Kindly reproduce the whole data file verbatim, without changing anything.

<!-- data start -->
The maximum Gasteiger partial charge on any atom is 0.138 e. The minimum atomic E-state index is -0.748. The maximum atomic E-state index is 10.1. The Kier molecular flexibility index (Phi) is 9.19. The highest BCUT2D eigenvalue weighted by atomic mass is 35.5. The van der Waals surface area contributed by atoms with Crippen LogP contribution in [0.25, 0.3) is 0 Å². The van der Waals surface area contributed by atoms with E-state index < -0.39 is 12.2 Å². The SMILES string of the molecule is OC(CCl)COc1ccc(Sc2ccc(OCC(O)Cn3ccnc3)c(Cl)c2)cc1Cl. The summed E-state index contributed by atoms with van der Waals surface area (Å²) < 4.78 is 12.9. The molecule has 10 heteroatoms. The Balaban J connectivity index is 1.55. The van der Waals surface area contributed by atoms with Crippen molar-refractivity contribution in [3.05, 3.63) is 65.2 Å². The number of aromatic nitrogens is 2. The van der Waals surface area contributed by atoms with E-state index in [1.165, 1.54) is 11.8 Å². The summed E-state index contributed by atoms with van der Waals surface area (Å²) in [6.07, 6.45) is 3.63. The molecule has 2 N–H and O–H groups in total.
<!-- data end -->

The maximum Gasteiger partial charge on any atom is 0.138 e. The minimum atomic E-state index is -0.748. The maximum atomic E-state index is 10.1. The Kier molecular flexibility index (Phi) is 9.19. The highest BCUT2D eigenvalue weighted by atomic mass is 35.5. The van der Waals surface area contributed by atoms with Crippen LogP contribution in [0.25, 0.3) is 0 Å². The van der Waals surface area contributed by atoms with E-state index < -0.39 is 12.2 Å². The SMILES string of the molecule is OC(CCl)COc1ccc(Sc2ccc(OCC(O)Cn3ccnc3)c(Cl)c2)cc1Cl. The summed E-state index contributed by atoms with van der Waals surface area (Å²) < 4.78 is 12.9. The molecule has 10 heteroatoms. The Balaban J connectivity index is 1.55. The van der Waals surface area contributed by atoms with Crippen molar-refractivity contribution in [3.05, 3.63) is 65.2 Å². The number of aromatic nitrogens is 2. The van der Waals surface area contributed by atoms with E-state index in [1.165, 1.54) is 11.8 Å². The summed E-state index contributed by atoms with van der Waals surface area (Å²) in [6.07, 6.45) is 3.63. The molecule has 2 N–H and O–H groups in total.